As an old-time perl/Tk user, I'm really happy to see it is actively maintained, even for the more obtrusive OS's like Irix, AIX, and HP-UX.
Much easier to learn and use than e.g. Wx, and almost everything can be done. A lot of extra modules available on CPAN, from which you can learn how to do more difficult stuff.
For me ease-of-use and ease-of-maintainability is much more important that a missing `native' look, what Wx pretends to offer. So far I have been able to build simple, fast and functional GUI's with perl/Tk.
I am surprised at the adverse comments on Perl/Tk/
Starting with a pretty decent command of C and C++, I found it vastly easier to learn perl and perl/Tk from scratch than to write programs interfacing with the C to Tk toolbox.
Perl Tk is certainly outdated. However, with good documentation via books like Mastering Perl it is relatively easy to create a simple multi-platform application. Porting to Mac, Linux, and Windows is also trivial via tools like ActiveState's PDK toolkit PerlApp program. However, without a lot of trial and error, it is difficult to get anything like an attractive looking program.
The Tk core appears to be no longer under development although users do contribute modules from time to time.
I am now switching to ActiveState's Tkx, which allows all recent Tck/Tk widgets to be used, and also seems to be just cleaner although the syntax is sometimes unintuitive. Converting a Tk app to Tkx is not very difficult either. Wx also seems to be gaining popularity as an alternative to Tk although there the perl specific documentation seems lacking.
Perl TK is a vast collection of C/XS/Perl that allows the Perl platform to produce a TK GUI that will work on Windows, Solaris, RedHat, Debian, Centos, and probably most other OS.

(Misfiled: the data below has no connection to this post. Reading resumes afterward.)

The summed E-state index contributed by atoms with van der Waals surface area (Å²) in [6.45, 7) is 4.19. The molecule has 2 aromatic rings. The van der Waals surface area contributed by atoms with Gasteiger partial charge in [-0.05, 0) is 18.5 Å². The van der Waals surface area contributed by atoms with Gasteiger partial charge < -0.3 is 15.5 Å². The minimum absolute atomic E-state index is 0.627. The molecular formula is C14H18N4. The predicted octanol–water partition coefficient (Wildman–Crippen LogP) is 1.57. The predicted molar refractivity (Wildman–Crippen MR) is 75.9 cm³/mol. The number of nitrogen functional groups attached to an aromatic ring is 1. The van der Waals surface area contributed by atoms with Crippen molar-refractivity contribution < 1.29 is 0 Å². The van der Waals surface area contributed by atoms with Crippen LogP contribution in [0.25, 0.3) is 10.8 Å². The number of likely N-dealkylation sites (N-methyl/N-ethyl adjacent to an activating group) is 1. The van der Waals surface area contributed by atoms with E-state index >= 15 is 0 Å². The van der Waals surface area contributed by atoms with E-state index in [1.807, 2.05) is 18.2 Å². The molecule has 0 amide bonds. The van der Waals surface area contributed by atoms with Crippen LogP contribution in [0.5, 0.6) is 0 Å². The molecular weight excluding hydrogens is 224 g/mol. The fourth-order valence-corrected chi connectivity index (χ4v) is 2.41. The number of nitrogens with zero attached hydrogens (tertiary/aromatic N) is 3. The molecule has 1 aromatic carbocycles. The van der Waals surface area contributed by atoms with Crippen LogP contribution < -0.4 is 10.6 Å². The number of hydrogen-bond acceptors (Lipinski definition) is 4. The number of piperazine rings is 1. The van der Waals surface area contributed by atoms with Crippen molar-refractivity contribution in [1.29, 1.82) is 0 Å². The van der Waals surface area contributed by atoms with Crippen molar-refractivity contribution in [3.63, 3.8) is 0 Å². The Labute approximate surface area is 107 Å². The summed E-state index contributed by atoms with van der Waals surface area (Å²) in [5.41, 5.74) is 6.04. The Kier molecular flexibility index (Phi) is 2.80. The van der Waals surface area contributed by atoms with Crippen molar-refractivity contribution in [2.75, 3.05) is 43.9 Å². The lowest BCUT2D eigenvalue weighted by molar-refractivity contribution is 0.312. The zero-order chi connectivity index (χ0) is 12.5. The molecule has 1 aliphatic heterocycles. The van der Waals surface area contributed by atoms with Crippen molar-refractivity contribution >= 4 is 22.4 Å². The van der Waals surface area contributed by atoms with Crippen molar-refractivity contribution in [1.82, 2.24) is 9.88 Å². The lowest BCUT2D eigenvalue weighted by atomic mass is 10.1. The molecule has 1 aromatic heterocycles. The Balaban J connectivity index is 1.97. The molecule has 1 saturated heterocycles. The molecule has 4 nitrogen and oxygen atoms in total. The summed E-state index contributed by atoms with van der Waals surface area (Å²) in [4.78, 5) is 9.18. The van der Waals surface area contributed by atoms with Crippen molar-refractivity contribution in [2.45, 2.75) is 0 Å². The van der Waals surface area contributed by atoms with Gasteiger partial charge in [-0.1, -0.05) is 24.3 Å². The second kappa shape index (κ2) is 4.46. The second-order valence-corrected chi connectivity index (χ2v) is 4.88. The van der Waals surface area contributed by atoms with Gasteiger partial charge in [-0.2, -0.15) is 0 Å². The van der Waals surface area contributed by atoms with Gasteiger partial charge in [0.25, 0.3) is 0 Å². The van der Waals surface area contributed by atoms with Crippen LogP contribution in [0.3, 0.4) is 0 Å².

It includes a large number of widgets, a comprehensive event model, and has a large and established user-base, with lots of mailing lists, usenet groups, and suport websites.
However, the documentation is sparse, and assumes a familliarity not only with Perl - which is fair - but with TK, which is perhaps not so fair. Much of the essential Core documentation contains sections marked 'TODO' and 'This Document Lacks...,' and has done for many years. This often leads me to a close examination of the source code, which is badly formatted, completely ignoring perldoc perlstyle in favour of what I presume is Tk style. What's more, Perl Tk experts are known to snottily "correct" the standard perlstyle of non-Tk extensions in favour of their own style.
Finally, the graphic output of Tk is extremely dated, and skinning is far from trivial.
If you cannot avoid Perl Tk, purchasing a book on the subject would surely be a good investment. If you can avoid Perl Tk, do so, in favour of a less antique.
This review is based on using Tk for a project two years ago.
The reason the project used Tk over Wx is that it was the only thing that ran on our Windows machines. (We wanted to use something that was OS-independent, but most clients had Windows.)
The calling style is very un-Perlish. It's not even C-ish. It's Tcl-ish. Preceding argument names with dashes is a serious annoyance, especially when you are dynamically generating widgets from code templates. It's a struggle to keep code form looking like unreadable spaghetti code.
Generating widgets form code templates (that is, subroutines which generate more subroutines) was painful.
Argument names were not intuitive. The documentation was poor, and required consultation with the Mastering Perl/Tk book and a lot of searching on the Internet for examples. Some settings just never worked.
It took a lot of experimentation to learn how to use the different layout managers so that the windows were aesthetically pleasing. The code seemed kluge-fulled. Even then, the actual application looked like a no-frills X-windows application, rather than a native Windows (or Mac, or Gnome) application.
If I were to name the most ingenious CPAN module, then I'd not hesitate to name Tk.
All the pitfalls of Tk (such as failing tests on installation, slightly scattered documentation, complexity in usage) are by far outweighted by its immens power and flexibility.
Each time I have to do something involving Tk, I have to find my way through the many classes. However, once I have identified which things I need and how they interact with each other, the programming itself is pure joy. In the end you just need a few lines of code to create an extremely powerful application.